One thing i like about this guy trying to outlaw tobacco is this: now they're going to have to debate (or at least think about) the possibility, and in doing so it should become apparent that marijuana and some other drugs should not be illegal either. I mean, anybody now who's against this guy's idea will have to debate why tobacco should be legal, and why would those same arguments not work for marijuana?

I'm not for tobacco

I'm not for tobacco prohibiton, but I greatly respect Coburn for at least being consistent.

Very rare to find a politician be for legalizing marijuana, also very rare to find a politician who would actually be consistent and demand that socially acceptable drugs be banned.

This is exactly what

This is exactly what Professor Charles Whitebread said would happen 14 years ago in his Speech to the California Judges Association

"Here comes the new one [prohibition]? What's it going to be? No, it won't be guns, this one starts easy. This one is the Surgeon General has what? --Determined -- not "we want a little more checking it out", not "we need a few more studies", not "reasonable people disagree" -- "The Surgeon General has determined that the smoking of cigarettes will kill you."...

You know the Federal Government has been spending a lot of money since 1968 trying to persuade us not to smoke. And, indeed, the absolute numbers on smoking have declined very little. But, you know who has quit smoking, don't you? In gigantic numbers? The college-educated, that's who. The college-educated, that's who doesn't smoke. Who are they? Tomorrow's what? Movers and kickers, that's who. Tomorrow's movers and kickers don't smoke. Who does smoke? Oh, you know who smokes out of all proportion to their numbers in the society -- it is the people standing in your criminal courtrooms, that's who. Who are they? Tomorrow's moved and kicked, that's who.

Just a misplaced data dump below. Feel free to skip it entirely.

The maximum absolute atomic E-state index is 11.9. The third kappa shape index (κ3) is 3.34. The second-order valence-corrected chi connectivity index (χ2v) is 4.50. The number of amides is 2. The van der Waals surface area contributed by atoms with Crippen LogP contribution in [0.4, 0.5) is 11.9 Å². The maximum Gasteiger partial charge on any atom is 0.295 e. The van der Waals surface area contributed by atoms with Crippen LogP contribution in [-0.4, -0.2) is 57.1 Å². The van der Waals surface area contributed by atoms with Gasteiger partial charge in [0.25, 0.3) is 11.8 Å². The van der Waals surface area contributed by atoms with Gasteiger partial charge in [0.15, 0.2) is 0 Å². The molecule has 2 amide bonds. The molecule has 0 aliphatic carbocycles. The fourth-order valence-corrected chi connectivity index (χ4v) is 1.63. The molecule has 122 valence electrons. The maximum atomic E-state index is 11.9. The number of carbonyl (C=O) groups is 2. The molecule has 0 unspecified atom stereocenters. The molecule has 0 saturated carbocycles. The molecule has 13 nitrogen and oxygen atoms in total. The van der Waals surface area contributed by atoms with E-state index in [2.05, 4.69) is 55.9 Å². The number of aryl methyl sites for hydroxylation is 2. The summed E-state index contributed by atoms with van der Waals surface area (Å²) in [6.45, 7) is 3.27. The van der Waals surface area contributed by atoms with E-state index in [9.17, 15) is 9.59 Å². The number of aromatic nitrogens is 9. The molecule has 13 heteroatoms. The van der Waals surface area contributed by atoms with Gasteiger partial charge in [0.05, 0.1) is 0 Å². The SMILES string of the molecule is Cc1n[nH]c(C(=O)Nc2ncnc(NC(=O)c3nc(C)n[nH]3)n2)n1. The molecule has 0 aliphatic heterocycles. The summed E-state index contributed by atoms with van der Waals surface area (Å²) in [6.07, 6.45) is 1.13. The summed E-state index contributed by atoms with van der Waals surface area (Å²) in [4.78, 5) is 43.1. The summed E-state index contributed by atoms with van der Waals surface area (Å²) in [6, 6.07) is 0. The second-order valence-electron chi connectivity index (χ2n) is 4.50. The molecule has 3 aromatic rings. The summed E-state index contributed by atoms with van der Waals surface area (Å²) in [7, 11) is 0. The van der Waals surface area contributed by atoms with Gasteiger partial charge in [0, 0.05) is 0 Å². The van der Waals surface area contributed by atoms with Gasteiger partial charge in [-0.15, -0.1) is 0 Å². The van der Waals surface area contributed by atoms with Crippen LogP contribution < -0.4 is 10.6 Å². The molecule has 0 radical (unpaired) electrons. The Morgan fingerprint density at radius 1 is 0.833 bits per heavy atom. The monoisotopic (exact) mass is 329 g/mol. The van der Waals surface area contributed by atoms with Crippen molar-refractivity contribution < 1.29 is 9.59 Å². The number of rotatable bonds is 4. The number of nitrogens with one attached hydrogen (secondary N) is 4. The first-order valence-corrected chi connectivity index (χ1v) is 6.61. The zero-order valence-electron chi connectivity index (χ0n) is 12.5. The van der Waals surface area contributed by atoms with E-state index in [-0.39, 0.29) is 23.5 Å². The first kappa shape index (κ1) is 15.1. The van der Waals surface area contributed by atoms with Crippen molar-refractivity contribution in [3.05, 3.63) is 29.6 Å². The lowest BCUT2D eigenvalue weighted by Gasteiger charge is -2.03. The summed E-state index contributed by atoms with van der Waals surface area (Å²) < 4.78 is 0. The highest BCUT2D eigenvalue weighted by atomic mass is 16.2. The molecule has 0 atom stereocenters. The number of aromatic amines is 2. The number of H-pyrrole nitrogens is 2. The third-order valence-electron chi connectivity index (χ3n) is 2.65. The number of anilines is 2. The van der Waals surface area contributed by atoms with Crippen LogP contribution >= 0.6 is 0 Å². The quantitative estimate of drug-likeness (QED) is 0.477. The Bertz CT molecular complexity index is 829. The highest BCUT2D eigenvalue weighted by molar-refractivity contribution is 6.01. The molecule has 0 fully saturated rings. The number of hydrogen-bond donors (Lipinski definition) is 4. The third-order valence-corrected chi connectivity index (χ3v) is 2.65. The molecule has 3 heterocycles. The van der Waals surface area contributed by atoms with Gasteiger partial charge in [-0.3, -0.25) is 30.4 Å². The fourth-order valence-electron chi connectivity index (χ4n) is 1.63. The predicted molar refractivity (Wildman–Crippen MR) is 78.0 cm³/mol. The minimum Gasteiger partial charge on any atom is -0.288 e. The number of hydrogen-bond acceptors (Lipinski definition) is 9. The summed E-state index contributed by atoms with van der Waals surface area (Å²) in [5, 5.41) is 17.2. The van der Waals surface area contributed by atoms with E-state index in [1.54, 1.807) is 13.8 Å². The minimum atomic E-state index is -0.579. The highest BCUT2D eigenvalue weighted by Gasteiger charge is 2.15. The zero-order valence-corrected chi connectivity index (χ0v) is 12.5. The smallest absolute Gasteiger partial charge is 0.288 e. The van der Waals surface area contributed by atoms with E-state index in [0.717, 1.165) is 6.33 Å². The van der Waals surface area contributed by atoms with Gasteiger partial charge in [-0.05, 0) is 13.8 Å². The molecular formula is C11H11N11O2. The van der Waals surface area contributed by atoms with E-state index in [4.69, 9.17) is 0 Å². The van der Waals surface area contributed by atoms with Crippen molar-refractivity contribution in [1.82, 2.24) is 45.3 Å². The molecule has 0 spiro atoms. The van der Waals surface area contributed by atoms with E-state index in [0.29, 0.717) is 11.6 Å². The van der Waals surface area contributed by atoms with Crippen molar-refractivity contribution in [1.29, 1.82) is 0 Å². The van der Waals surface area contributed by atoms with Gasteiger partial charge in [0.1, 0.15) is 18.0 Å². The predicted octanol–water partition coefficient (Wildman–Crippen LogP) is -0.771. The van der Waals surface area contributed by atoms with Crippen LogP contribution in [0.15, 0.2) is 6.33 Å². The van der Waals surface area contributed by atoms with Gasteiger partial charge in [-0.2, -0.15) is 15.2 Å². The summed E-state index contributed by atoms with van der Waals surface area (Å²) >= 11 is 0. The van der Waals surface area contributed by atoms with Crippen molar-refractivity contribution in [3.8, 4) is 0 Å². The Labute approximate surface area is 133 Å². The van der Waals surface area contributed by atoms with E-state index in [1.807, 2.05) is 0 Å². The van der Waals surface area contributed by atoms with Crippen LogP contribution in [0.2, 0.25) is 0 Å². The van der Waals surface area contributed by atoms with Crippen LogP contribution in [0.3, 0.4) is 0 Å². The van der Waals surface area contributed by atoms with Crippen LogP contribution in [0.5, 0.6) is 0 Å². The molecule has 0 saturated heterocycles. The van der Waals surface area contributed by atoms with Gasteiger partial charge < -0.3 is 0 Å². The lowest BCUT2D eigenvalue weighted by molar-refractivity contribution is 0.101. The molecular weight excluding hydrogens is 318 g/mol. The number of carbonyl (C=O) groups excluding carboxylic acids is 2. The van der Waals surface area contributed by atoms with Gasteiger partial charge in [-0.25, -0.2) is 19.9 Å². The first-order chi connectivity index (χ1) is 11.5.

And, there it is friends, once it divides between the movers and kickers and the moved and kicked it is all over and it will be all over very shortly.

It starts with "You know, they shouldn't smoke, they are killing themselves." Then it turns, as it has -- you see the ads out here -- "They shouldn't smoke, they are killing us." And pretty soon, that class division will happen, we will have the legislatures full of tomorrow's movers and kickers and they are going to say just what they are going to say any time now. "You know, this has just gotta stop, and we got an answer for it." We are going to have a criminal statute that forbids the manufacture, sale, or possession of tobacco cigarettes, or tobacco products period.